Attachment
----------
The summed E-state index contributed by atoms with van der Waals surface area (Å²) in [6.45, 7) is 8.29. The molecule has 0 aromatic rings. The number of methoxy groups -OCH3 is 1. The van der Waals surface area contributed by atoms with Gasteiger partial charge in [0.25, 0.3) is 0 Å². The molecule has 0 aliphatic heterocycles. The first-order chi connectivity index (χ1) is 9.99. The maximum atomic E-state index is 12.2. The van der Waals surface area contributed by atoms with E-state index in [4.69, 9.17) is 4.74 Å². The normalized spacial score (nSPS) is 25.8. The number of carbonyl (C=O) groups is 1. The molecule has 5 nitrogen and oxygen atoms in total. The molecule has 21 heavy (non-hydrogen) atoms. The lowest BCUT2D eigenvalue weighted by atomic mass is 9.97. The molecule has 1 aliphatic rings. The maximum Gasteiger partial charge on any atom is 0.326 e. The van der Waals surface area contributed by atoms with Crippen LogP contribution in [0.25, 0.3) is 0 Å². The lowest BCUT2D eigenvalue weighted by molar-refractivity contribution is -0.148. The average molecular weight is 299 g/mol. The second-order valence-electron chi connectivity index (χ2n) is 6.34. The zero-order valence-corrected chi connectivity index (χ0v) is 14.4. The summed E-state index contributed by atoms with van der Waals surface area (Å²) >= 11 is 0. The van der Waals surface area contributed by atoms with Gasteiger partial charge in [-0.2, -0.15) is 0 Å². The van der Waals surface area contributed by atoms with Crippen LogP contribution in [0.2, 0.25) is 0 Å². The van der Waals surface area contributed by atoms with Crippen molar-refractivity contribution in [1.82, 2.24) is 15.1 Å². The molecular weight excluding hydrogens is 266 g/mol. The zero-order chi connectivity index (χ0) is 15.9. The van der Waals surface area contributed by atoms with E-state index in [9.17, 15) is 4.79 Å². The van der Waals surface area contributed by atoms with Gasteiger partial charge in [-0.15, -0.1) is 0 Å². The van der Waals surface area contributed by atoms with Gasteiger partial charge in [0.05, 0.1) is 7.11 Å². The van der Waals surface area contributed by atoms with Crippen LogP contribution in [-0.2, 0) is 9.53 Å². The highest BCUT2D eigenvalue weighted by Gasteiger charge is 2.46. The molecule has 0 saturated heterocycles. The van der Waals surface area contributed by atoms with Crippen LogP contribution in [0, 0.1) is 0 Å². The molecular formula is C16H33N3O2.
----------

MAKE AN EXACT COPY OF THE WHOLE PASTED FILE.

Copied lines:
The summed E-state index contributed by atoms with van der Waals surface area (Å²) in [6.45, 7) is 8.29. The molecule has 0 aromatic rings. The number of methoxy groups -OCH3 is 1. The van der Waals surface area contributed by atoms with Gasteiger partial charge in [0.25, 0.3) is 0 Å². The molecule has 0 aliphatic heterocycles. The first-order chi connectivity index (χ1) is 9.99. The maximum atomic E-state index is 12.2. The van der Waals surface area contributed by atoms with E-state index in [4.69, 9.17) is 4.74 Å². The normalized spacial score (nSPS) is 25.8. The number of carbonyl (C=O) groups is 1. The molecule has 5 nitrogen and oxygen atoms in total. The molecule has 21 heavy (non-hydrogen) atoms. The lowest BCUT2D eigenvalue weighted by atomic mass is 9.97. The molecule has 1 aliphatic rings. The maximum Gasteiger partial charge on any atom is 0.326 e. The van der Waals surface area contributed by atoms with Crippen LogP contribution in [0.25, 0.3) is 0 Å². The lowest BCUT2D eigenvalue weighted by molar-refractivity contribution is -0.148. The average molecular weight is 299 g/mol. The second-order valence-electron chi connectivity index (χ2n) is 6.34. The zero-order valence-corrected chi connectivity index (χ0v) is 14.4. The summed E-state index contributed by atoms with van der Waals surface area (Å²) >= 11 is 0. The van der Waals surface area contributed by atoms with Gasteiger partial charge in [-0.2, -0.15) is 0 Å². The van der Waals surface area contributed by atoms with Crippen LogP contribution in [0.2, 0.25) is 0 Å². The van der Waals surface area contributed by atoms with Crippen molar-refractivity contribution in [1.82, 2.24) is 15.1 Å². The molecular weight excluding hydrogens is 266 g/mol. The zero-order chi connectivity index (χ0) is 15.9. The van der Waals surface area contributed by atoms with E-state index in [9.17, 15) is 4.79 Å². The van der Waals surface area contributed by atoms with Gasteiger partial charge in [-0.15, -0.1) is 0 Å². The van der Waals surface area contributed by atoms with Gasteiger partial charge in [0.05, 0.1) is 7.11 Å². The van der Waals surface area contributed by atoms with Crippen LogP contribution in [-0.2, 0) is 9.53 Å². The highest BCUT2D eigenvalue weighted by Gasteiger charge is 2.46. The molecule has 0 saturated heterocycles. The van der Waals surface area contributed by atoms with Crippen LogP contribution in [0, 0.1) is 0 Å². The molecular formula is C16H33N3O2.